(1) Failure was more likely with a subluxated, tilted, or excessively thick patella or flexed femoral component.
(2) Pharmacological actions on the nociceptive flexion flexes of the hindlimb were investigated in 14 normal subjects.
(3) But Wawrinka, who seemed to be flexing his knee a moment ago, is making more mistakes.
(4) With the whole spine flexed, muscle activity in the cervical erector spinae, trapezius and thoracic erector spinae muscles was higher than when the whole spine was straight and vertical.
(5) 'Squeeze' with the left hand followed by 'flex' with the right elbow.
(6) The infant, who was utterly small for his gestational age, showed an aberrant motoric pattern and a high forehead, low-set ears, a prominent occiput and scoliosis, an extension defect in the knee joints and flexed, ulnar-deviated wrists.
(7) This paper examined the mobility of intervertebral joints in axial rotation in a neutral and in two flexed positions.
(8) When the hair is maintained flexed its sensory neurone discharges tonically (Fig.
(9) The elongate and slim shape of the trunk provides great mass moments of inertia and that means stability against being flexed ventrally and dorsally by the forward and rearward movements of the heavy and long hindlimbs.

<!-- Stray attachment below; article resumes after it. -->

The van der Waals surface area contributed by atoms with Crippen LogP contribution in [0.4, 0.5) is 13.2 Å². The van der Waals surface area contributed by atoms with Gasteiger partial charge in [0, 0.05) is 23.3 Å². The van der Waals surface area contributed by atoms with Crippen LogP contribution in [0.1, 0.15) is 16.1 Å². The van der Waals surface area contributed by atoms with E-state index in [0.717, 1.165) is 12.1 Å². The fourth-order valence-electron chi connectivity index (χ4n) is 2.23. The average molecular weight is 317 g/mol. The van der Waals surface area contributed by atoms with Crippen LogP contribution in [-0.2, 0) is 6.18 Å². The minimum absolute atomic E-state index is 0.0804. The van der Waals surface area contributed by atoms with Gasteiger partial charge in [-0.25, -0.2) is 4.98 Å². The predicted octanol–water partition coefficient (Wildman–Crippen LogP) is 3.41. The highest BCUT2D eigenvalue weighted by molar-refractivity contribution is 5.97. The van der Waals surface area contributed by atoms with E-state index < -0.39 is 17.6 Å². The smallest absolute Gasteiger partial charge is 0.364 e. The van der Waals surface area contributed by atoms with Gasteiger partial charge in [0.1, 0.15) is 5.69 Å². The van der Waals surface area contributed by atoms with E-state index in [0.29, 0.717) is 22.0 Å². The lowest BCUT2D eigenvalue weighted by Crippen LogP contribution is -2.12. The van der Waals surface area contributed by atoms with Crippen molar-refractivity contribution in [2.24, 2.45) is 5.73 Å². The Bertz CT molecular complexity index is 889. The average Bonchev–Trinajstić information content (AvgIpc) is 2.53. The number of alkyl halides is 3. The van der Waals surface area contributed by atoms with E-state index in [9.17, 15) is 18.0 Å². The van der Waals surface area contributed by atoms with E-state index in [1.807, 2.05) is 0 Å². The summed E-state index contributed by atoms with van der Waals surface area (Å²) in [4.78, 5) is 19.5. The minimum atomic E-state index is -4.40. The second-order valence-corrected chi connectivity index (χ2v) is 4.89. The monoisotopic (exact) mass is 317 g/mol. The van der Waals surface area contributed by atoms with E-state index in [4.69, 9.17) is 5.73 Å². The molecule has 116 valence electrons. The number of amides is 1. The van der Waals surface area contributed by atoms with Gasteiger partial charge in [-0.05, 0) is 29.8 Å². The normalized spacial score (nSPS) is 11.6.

(10) On admission, his right hand and all of right fingers were flexed.
(11) These tendons pass dorsally from the median nerve through the carpal canal, where the nerve is subject to pressure when the tendons stretch whilst the wrist is flexed.
(12) For a nation that has begun to flex its military muscles, its presence on another world perfectly demonstrates its national prowess.
(13) An extended position proved to be more successful in demonstrating that finding than the flexed one.
(14) Blood pump diaphragms are required to be biocompatible and must be capable of long-term flexing without failure.
(15) As the earliest treatment the fixation of the shoulder joint in abduction and external rotation with flexed elbow on a splint as prevention of further stretch on the plexus and contractures seems to be the most important masure; later on a physio-therapy and mobilisation of the joints is of essential importance.
(16) At approximately 70% of the fracture load for the 90 degrees flexed knee, nearly 35% of the contact area was exposed to pressures greater than 25 MPa.
(17) A separation between the femur and the tibia of 1.3-3.8 mm was found in 3 knees which were slightly flexed during the traction.